(Bloomberg) — Wealth Minerals Ltd. is betting that its plan to use a more sustainable lithium mining method will lure European buyers of the mineral used in electric vehicle batteries and solar panels.
The Vancouver-based company’s properties in Chile— despite being years away from production— are already garnering “lots of interest” from battery and EV makers in Europe, Chief Executive Officer Henk van Alphen said in an interview, without specifying the companies. The explorer has land positions at sites including the Salar de Atacama, the world’s largest-producing lithium brine deposit.
Wealth Minerals, listed on Canada’s venture exchange with a market value of about C$132 million ($97 million), is planning to use direct lithium extraction, or DLE, rather than the brine evaporation method used by the only two producers in Chile, SQM and Albemarle Corp.
“ESG that the government is talking about, that fits very well with the Europeans,” Van Alphen said by phone. “If you don’t have that, they don’t want to talk to you.”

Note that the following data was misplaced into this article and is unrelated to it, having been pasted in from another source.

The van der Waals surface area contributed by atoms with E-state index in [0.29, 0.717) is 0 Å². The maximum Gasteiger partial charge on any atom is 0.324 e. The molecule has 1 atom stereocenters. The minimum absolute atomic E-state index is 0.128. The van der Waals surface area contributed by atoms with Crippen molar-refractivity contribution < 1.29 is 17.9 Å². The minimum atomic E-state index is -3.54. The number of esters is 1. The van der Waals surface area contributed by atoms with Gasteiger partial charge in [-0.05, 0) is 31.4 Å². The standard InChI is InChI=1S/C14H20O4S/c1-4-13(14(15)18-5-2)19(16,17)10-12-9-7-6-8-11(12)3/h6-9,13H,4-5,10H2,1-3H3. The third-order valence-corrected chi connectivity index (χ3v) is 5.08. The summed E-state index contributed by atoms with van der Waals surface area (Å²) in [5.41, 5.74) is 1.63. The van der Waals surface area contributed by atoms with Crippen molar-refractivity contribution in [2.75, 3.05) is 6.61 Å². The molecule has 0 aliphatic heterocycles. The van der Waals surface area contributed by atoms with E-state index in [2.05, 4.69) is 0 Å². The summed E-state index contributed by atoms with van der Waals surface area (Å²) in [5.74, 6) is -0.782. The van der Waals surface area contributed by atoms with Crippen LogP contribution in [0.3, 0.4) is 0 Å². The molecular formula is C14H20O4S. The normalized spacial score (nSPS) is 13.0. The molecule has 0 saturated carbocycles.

Usually, extraction is a lengthy process that includes pulling salt-rich water into storage tanks and letting it evaporate over time, leaving behind a lithium-rich brine. With DLE, brine can be reinjected back into salt flats, reducing the environmental impact and speeding production. It would also appease a government focused on raising environmental and social standards.
But DLE is barely used commercially anywhere and has to be adapted to the particular conditions of each salt flat. Also, Wealth Minerals would need to navigate a tough permitting process in Chile, including collaborating with a state lithium company currently being created by the government.
Van Alphen is betting that Chile will be on board with his DLE approach and prospective European backers as western companies seek to break China’s dominance of the lithium industry.